Then there was ESPN Radio putting Chris Berman on as play-by-play voice for its national broadcast of the Phillies and Rockies series opener. It is understandable that after 30 years of almost all TV work, Berman constantly forgot that listeners can't see what is happening when he talks. As a result, thousands of listeners, during a weekday afternoon when radio broadcasts have a bigger reach, had little to no idea of what just happened. This time, I don't blame Chris Berman. You can't tell me that ESPN Radio couldn't have gotten someone with years of radio play-by-play experience to take that plum assignment instead.
The time to blame Berman was, for example, in his Game 1 telecast play-by-play of the 2005 Division Series opener between the Red Sox and White Sox. When a ground ball went between the legs of the Boston 2nd baseman for a crucial error, Berman's call consisted of "OH.......NOOOOOO !!" on a national telecast with fans of both teams watching. But on the Phillies vs. Rockies radio broadcast, it wasn't his fault he was there.
Meanwhile, it is one thing when sports reporters bring facts together in order to speculate about a possible story. But it is another when callers to a sports station start doing the same. Have we gotten to that point?
The Zone 1280 in Salt Lake City had a very interesting group of callers last week just after the story broke that Dave Checketts (along with Rush Limbaugh) was teaming up to bid on the NFL St. Louis Rams. Checketts has ties to Utah. Among callers to the radio station was a man claiming to have seen a plan involving land supposedly set aside for an NFL stadium. Other callers pointed out how St. Louis lost the (NFL) Cardinals to Arizona in the late 80's and that the Rams moved there from Los Angeles. Interesting theory. It may or may not happen, and it might not even come to fruition, but that isn't the point. What got my attention was learning that callers to a radio station are tapping into a potential story.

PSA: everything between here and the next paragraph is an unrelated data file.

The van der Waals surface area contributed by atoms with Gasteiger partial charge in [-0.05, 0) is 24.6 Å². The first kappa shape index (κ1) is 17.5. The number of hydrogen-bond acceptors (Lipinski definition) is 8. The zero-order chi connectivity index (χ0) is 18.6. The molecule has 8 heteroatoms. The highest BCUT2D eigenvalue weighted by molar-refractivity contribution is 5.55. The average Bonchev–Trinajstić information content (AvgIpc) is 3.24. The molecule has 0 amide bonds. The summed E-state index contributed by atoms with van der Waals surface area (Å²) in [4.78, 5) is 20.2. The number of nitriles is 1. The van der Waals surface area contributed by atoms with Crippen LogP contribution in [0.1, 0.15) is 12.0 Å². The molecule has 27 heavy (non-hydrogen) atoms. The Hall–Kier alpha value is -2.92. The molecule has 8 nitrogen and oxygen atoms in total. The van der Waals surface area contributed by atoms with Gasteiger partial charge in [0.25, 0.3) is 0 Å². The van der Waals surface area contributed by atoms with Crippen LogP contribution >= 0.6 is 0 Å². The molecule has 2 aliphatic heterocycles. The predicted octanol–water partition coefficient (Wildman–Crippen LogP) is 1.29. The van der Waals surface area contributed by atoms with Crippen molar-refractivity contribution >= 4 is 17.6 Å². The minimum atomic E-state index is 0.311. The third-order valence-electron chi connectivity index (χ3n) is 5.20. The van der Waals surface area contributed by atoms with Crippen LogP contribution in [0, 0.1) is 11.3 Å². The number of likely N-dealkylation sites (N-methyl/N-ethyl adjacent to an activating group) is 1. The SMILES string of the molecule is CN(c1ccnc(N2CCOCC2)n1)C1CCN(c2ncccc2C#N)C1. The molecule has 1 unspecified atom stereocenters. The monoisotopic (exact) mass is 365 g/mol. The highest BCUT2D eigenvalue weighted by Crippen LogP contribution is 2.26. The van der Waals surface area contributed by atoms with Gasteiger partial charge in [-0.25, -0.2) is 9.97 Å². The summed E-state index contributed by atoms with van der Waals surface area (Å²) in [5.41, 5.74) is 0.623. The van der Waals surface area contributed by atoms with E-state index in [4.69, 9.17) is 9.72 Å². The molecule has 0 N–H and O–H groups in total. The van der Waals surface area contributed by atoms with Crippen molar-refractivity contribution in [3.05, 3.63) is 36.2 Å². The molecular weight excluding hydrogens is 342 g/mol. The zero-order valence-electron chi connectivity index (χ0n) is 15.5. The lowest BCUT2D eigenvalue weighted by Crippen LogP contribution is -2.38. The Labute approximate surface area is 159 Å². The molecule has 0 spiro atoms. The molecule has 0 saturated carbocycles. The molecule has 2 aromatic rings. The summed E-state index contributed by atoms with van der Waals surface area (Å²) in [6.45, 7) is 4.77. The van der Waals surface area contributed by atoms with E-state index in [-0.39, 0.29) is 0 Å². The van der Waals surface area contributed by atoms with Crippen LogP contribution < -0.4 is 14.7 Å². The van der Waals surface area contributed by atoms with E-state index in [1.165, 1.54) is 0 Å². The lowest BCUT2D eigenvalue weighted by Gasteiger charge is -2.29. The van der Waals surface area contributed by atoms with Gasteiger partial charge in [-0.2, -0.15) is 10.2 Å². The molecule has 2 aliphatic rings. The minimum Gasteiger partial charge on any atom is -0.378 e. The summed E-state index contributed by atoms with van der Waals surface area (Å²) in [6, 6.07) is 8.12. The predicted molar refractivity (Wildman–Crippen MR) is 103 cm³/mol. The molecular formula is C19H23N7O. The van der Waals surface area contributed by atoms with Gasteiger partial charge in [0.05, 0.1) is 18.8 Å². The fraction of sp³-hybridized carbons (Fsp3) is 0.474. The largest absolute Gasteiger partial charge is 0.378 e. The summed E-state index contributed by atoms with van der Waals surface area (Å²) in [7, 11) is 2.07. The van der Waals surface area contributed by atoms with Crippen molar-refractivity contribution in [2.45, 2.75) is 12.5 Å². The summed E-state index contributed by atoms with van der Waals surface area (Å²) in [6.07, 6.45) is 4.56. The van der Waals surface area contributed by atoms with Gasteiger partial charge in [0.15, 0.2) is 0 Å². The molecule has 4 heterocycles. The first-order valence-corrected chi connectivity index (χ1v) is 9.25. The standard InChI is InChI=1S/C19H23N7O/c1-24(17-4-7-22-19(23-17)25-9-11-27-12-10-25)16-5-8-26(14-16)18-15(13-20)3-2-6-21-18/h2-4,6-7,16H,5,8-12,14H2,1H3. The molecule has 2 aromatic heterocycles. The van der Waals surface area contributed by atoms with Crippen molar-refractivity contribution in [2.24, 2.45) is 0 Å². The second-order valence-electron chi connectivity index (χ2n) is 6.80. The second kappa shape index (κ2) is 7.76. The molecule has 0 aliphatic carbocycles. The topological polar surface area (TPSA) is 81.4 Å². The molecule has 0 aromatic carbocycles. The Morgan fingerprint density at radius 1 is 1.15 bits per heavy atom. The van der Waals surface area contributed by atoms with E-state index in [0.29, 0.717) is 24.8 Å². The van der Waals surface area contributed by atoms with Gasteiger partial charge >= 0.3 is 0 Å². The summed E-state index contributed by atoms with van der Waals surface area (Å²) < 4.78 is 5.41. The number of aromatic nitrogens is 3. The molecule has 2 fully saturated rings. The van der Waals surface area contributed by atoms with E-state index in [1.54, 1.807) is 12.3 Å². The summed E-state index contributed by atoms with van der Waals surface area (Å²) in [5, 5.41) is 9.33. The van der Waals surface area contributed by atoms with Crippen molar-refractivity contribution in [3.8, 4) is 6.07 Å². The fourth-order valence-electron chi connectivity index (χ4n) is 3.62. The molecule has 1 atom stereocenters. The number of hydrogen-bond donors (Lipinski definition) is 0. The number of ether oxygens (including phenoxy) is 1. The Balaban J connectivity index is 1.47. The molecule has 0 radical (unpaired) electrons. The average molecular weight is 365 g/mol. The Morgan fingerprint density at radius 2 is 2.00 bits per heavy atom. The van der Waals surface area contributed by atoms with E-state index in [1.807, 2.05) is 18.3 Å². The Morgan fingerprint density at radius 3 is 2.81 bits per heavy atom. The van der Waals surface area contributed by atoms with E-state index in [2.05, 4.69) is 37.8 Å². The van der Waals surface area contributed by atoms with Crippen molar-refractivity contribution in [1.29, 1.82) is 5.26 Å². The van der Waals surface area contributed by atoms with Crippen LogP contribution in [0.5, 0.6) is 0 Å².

On the TV side, the numbers continue to look good for the NFL. The Denver vs. New England overtime thriller on CBS this past Sunday will certain help. (Numbers not available at press time.)
But the great numbers for football across the board are already making an impact. CBS now reports that about 80% of its inventory is already sold for its February 7th Super Bowl telecast - reportedly at $2.5 million or more for a 30-second spot.
NEW YORK: Yankees telecast ratings on YES increased by nearly 10% over the course of the regular season, pushing it ahead of NESN as the most watched regional sports network in the country.
Even though fans couldn't actually see the studio, they might notice a different sound or feel to 660 WFAN as of this week. The Fan has now moved into the Manhattan studios of its CBS Radio sister stations, following 20+ years of broadcasting from Kaufman Studios in Queens.
PHILADELPHIA: ESPN Radio continues to try and rival WIP 610 for the sports audience. WPEN 950 AM is now being simulcast on 97.5 FM, and will continue to be split between local and ESPN national programming. Both stations are airing the baseball playoff broadcasts. This announcement comes just days after the latest ratings show that WIP has increased its overall audience by about one-third this year.
LOS ANGELES: While it is way too early to pass judgement, the latest ratings show KFWB 980 slipping into 34th place for the period which ended during September. Granted, the ratings period ended less than one month into the revised format (from News to News/Talk), but this time period included the Angels' run toward clinching the American League West Division title. It's not like beginning its NBA Clippers contract this month will make a splash. We'll see just how compatible Dr. Laura and the Clippers are on the same radio station.